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Rebuttal Against the Horseless Carriage

Sam MooreThe last time I quoted an article in a March 1897 issue of the New York Journal by “Cholly Knickerbocker” about a New Yorker who had just had his first ride in a new-fangled “horseless carriage.” In the same issue was a rebuttal by a dedicated horseman named Francis Trevelyan who wrote:

Cholly Knickerbocker may like it, for it certainly catches the eyes of the girls, and it may perhaps suit the other chappies, or even the hardened frequenters of the bargain counter but, and this is a most important but, I do not think the motor cab will ever be anything more than a fad. New York is a blasé city and already, except where fashion reigns, or the other extreme, the tenement house population, holds sway, the horseless cab attracts little or no attention. Still, in its present usual form – that of a hansom cab sawed off short of the dashboard and stuck on in front of a truck – it gives the occupant a hopeless sensation of being perpetually shot through a chute, with the pleasing possibility of being utilized as a battering ram in a collision with a cable car or a runaway team.

There is absolutely no comparison between the exhilarating thrill of driving a fleet footed trotter or stylish stepper and the sitting cooped up at the mercy of the individual who is in charge of the electricity. Electricity, by the way, is the motive power generally used for these automobiles, and the only power that has been used here for the hansom cab style of conveyance.

This leads up to a point that is quaint. The horseman knows that his horse has a limit of endurance, but he also knows that the animal's powers can be husbanded if necessary. On the other hand, when you start for a trip – it can scarcely be called ride or drive – in a motor cab, you have to order your stored electric force to suit the length of your journey, which might be rather awkward under such circumstances as missing your way on a country road.

Another point that provokes a smile, even from the trussed traveler on a horseless hansom – for one needs to be undersize to fit them as at present constructed – is that wheelmen seem to dislike the apparatus even more than horses. The horses, especially when they are well-bred trotters, regard it rather curiously, but on the whole contemptuously; but in the bosom of the average cyclist it seems to arouse derision, scorn and contempt. An occasional cab horse, doing his level best under the lash, may not see the strange machine till close to him, and in the excitement of the moment endeavor to cut a somersault, but as a rule the New York horses are already accustomed to this new, strange thing, especially those that would seem most likely to be scared, the well- fed occupants of private stables. The wheelmen sneer at the contrivance, spurt by it to show their contempt for its traveling powers and then slow up again to get another chance to cast a glance of unaffected disgust.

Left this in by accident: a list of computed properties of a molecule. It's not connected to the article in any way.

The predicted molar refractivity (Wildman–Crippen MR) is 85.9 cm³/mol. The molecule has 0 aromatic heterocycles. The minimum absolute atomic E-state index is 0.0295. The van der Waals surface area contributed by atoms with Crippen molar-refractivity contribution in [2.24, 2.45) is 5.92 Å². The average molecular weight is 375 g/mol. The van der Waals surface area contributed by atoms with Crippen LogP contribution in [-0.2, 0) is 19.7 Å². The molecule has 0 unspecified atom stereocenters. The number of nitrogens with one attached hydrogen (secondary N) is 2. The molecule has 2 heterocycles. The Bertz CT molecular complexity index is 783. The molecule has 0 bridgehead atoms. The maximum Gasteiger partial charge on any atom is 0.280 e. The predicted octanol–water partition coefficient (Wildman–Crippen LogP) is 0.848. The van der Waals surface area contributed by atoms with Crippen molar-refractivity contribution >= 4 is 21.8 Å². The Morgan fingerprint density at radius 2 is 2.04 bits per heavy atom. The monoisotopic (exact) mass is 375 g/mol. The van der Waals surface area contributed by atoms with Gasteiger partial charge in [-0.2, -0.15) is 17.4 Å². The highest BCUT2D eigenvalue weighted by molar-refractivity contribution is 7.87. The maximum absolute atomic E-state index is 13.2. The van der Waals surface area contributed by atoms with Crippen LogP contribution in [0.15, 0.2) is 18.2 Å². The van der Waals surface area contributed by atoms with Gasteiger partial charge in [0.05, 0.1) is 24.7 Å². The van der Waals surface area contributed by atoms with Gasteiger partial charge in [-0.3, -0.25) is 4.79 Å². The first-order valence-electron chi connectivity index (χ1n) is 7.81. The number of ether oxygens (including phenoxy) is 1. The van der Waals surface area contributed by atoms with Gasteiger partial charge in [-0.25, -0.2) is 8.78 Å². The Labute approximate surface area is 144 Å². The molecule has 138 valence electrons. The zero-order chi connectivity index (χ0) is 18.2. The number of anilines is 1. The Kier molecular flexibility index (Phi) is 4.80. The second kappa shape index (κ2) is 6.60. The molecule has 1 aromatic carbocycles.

Viewed simply and seriously as a means of locomotion, the motor cab has fewer disadvantages than would seem probable at first sight. When I had the pleasure of appearing before the public, side by side with Cholly Knickerbocker, the cab was certainly carrying top weight, some 425 pounds. Some excuses might therefore have been made for it, especially as the weight in front was not counterbalanced by any great avoirdupois on the part of the engineer, driver, conductor, electrician or whatever one should call the man in charge. Nevertheless, the cab was well under control, stopping or slowing without delay or spurting along directly it was called upon. It steered well, too; nor were ruts, holes or car tracks any apparent obstacle, the driver having to take no greater care to avoid them than he would have if he had had a horse between the shafts.

The chief trouble with the motion of the cab is that on smooth going, such as asphalt, the thick rubber tires do not give sufficient fulcrum to keep the vehicle moving steadily. The consequence is what would be called "weaving" in a horse, an irregular wobbling from side to side. This is not at all apparent on cobblestones, and over these there is far less jarring than would be expected.

Still, whatever merits these motor cars may have, it is difficult to imagine that they will ever hold the affection of any one who has ever sat behind a free-going roadster.

Francis Trevelyan.

– Sam Moore

Horse and buggy

A fine-looking horse and buggy. (Courtesy Wikimedia Commons)

coy
5/15/2016 2:08:44 PM

Someone should do an article on David Rankin and his cultivators. Check out the book "David Rankin, Farmer: Modern Agriculture Methods Contrasted with Primitive Agricultural Methods by the Life History of a Plain Farmer."